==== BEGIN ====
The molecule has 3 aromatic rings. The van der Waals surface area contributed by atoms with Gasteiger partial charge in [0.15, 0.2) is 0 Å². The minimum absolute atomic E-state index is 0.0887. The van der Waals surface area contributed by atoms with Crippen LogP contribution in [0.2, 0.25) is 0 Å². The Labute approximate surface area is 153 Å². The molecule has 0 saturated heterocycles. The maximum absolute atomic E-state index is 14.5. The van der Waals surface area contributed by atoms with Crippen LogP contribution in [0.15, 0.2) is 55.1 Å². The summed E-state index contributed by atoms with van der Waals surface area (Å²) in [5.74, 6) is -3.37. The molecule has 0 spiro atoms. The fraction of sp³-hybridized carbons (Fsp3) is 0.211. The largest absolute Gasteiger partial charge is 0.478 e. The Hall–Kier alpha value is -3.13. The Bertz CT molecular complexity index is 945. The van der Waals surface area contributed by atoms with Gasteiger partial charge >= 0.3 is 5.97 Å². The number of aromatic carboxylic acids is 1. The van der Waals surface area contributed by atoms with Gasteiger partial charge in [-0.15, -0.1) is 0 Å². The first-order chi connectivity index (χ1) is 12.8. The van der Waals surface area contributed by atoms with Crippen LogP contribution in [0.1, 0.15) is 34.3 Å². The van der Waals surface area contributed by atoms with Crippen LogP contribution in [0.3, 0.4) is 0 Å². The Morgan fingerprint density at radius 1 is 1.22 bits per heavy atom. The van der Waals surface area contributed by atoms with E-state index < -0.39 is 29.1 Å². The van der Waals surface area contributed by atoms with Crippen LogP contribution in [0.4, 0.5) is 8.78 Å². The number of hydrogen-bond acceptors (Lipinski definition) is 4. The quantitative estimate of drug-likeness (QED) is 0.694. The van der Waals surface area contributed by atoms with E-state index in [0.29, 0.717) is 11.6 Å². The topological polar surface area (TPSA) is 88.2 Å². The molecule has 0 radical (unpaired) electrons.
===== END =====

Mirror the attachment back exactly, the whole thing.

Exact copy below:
The molecule has 3 aromatic rings. The van der Waals surface area contributed by atoms with Gasteiger partial charge in [0.15, 0.2) is 0 Å². The minimum absolute atomic E-state index is 0.0887. The van der Waals surface area contributed by atoms with Crippen LogP contribution in [0.2, 0.25) is 0 Å². The Labute approximate surface area is 153 Å². The molecule has 0 saturated heterocycles. The maximum absolute atomic E-state index is 14.5. The van der Waals surface area contributed by atoms with Crippen LogP contribution in [0.15, 0.2) is 55.1 Å². The summed E-state index contributed by atoms with van der Waals surface area (Å²) in [5.74, 6) is -3.37. The molecule has 0 spiro atoms. The fraction of sp³-hybridized carbons (Fsp3) is 0.211. The largest absolute Gasteiger partial charge is 0.478 e. The Hall–Kier alpha value is -3.13. The Bertz CT molecular complexity index is 945. The van der Waals surface area contributed by atoms with Gasteiger partial charge >= 0.3 is 5.97 Å². The number of aromatic carboxylic acids is 1. The van der Waals surface area contributed by atoms with Gasteiger partial charge in [-0.15, -0.1) is 0 Å². The first-order chi connectivity index (χ1) is 12.8. The van der Waals surface area contributed by atoms with Crippen LogP contribution in [0.1, 0.15) is 34.3 Å². The van der Waals surface area contributed by atoms with Crippen LogP contribution in [0.3, 0.4) is 0 Å². The Morgan fingerprint density at radius 1 is 1.22 bits per heavy atom. The van der Waals surface area contributed by atoms with E-state index < -0.39 is 29.1 Å². The van der Waals surface area contributed by atoms with Crippen LogP contribution in [0.4, 0.5) is 8.78 Å². The number of hydrogen-bond acceptors (Lipinski definition) is 4. The quantitative estimate of drug-likeness (QED) is 0.694. The van der Waals surface area contributed by atoms with E-state index in [0.29, 0.717) is 11.6 Å². The topological polar surface area (TPSA) is 88.2 Å². The molecule has 0 radical (unpaired) electrons.